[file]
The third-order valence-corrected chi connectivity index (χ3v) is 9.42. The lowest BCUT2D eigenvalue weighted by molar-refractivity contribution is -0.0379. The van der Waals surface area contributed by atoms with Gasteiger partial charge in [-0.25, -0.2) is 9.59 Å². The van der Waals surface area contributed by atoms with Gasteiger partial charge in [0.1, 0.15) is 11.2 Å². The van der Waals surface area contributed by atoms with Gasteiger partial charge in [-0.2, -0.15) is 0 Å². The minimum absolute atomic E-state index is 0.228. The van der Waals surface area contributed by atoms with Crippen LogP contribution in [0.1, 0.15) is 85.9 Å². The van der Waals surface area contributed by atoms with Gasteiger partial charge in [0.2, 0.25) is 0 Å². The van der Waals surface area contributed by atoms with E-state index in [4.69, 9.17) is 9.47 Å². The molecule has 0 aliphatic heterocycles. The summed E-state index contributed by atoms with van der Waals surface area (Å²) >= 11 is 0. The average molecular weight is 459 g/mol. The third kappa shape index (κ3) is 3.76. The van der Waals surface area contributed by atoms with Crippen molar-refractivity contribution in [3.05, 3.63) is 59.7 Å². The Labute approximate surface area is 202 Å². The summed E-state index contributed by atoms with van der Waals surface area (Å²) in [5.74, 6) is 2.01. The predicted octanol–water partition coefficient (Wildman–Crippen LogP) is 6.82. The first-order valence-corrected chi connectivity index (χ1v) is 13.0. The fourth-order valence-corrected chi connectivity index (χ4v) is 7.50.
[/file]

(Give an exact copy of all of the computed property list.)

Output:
The third-order valence-corrected chi connectivity index (χ3v) is 9.42. The lowest BCUT2D eigenvalue weighted by molar-refractivity contribution is -0.0379. The van der Waals surface area contributed by atoms with Gasteiger partial charge in [-0.25, -0.2) is 9.59 Å². The van der Waals surface area contributed by atoms with Gasteiger partial charge in [0.1, 0.15) is 11.2 Å². The van der Waals surface area contributed by atoms with Gasteiger partial charge in [-0.2, -0.15) is 0 Å². The minimum absolute atomic E-state index is 0.228. The van der Waals surface area contributed by atoms with Crippen LogP contribution in [0.1, 0.15) is 85.9 Å². The van der Waals surface area contributed by atoms with Gasteiger partial charge in [0.2, 0.25) is 0 Å². The van der Waals surface area contributed by atoms with E-state index in [4.69, 9.17) is 9.47 Å². The molecule has 0 aliphatic heterocycles. The summed E-state index contributed by atoms with van der Waals surface area (Å²) >= 11 is 0. The average molecular weight is 459 g/mol. The third kappa shape index (κ3) is 3.76. The van der Waals surface area contributed by atoms with Crippen molar-refractivity contribution in [3.05, 3.63) is 59.7 Å². The Labute approximate surface area is 202 Å². The summed E-state index contributed by atoms with van der Waals surface area (Å²) in [5.74, 6) is 2.01. The predicted octanol–water partition coefficient (Wildman–Crippen LogP) is 6.82. The first-order valence-corrected chi connectivity index (χ1v) is 13.0. The fourth-order valence-corrected chi connectivity index (χ4v) is 7.50.